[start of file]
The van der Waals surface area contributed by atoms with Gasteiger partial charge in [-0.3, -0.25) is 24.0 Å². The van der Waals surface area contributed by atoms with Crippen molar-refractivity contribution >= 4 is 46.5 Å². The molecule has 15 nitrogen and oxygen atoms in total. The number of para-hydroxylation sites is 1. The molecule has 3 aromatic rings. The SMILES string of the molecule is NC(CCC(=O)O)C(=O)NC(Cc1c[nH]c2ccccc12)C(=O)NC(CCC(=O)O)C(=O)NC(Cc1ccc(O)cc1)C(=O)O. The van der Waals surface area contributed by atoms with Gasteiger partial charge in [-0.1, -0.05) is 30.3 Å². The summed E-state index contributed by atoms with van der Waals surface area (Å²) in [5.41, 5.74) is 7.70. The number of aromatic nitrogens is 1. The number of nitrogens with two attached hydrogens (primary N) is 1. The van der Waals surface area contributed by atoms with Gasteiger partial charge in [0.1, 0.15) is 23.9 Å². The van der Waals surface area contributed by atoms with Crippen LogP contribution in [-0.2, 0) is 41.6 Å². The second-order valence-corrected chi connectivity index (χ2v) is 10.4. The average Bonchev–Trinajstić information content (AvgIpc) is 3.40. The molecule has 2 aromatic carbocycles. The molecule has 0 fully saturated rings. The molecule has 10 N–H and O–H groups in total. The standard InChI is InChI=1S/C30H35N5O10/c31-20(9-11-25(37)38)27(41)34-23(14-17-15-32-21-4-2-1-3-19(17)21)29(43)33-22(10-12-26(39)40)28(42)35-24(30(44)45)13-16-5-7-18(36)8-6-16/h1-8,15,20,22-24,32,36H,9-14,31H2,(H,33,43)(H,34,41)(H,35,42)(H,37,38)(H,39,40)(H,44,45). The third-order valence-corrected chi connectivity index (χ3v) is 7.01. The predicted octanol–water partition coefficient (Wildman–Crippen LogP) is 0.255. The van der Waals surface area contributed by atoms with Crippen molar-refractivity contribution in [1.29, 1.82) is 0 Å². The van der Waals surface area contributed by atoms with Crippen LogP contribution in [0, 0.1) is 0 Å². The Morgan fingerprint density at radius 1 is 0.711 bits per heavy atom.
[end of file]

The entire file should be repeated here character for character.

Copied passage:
The van der Waals surface area contributed by atoms with Gasteiger partial charge in [-0.3, -0.25) is 24.0 Å². The van der Waals surface area contributed by atoms with Crippen molar-refractivity contribution >= 4 is 46.5 Å². The molecule has 15 nitrogen and oxygen atoms in total. The number of para-hydroxylation sites is 1. The molecule has 3 aromatic rings. The SMILES string of the molecule is NC(CCC(=O)O)C(=O)NC(Cc1c[nH]c2ccccc12)C(=O)NC(CCC(=O)O)C(=O)NC(Cc1ccc(O)cc1)C(=O)O. The van der Waals surface area contributed by atoms with Gasteiger partial charge in [-0.1, -0.05) is 30.3 Å². The summed E-state index contributed by atoms with van der Waals surface area (Å²) in [5.41, 5.74) is 7.70. The number of aromatic nitrogens is 1. The number of nitrogens with two attached hydrogens (primary N) is 1. The van der Waals surface area contributed by atoms with Gasteiger partial charge in [0.1, 0.15) is 23.9 Å². The van der Waals surface area contributed by atoms with Crippen LogP contribution in [-0.2, 0) is 41.6 Å². The second-order valence-corrected chi connectivity index (χ2v) is 10.4. The average Bonchev–Trinajstić information content (AvgIpc) is 3.40. The molecule has 2 aromatic carbocycles. The molecule has 0 fully saturated rings. The molecule has 10 N–H and O–H groups in total. The standard InChI is InChI=1S/C30H35N5O10/c31-20(9-11-25(37)38)27(41)34-23(14-17-15-32-21-4-2-1-3-19(17)21)29(43)33-22(10-12-26(39)40)28(42)35-24(30(44)45)13-16-5-7-18(36)8-6-16/h1-8,15,20,22-24,32,36H,9-14,31H2,(H,33,43)(H,34,41)(H,35,42)(H,37,38)(H,39,40)(H,44,45). The third-order valence-corrected chi connectivity index (χ3v) is 7.01. The predicted octanol–water partition coefficient (Wildman–Crippen LogP) is 0.255. The van der Waals surface area contributed by atoms with Crippen molar-refractivity contribution in [1.29, 1.82) is 0 Å². The van der Waals surface area contributed by atoms with Crippen LogP contribution in [0, 0.1) is 0 Å². The Morgan fingerprint density at radius 1 is 0.711 bits per heavy atom.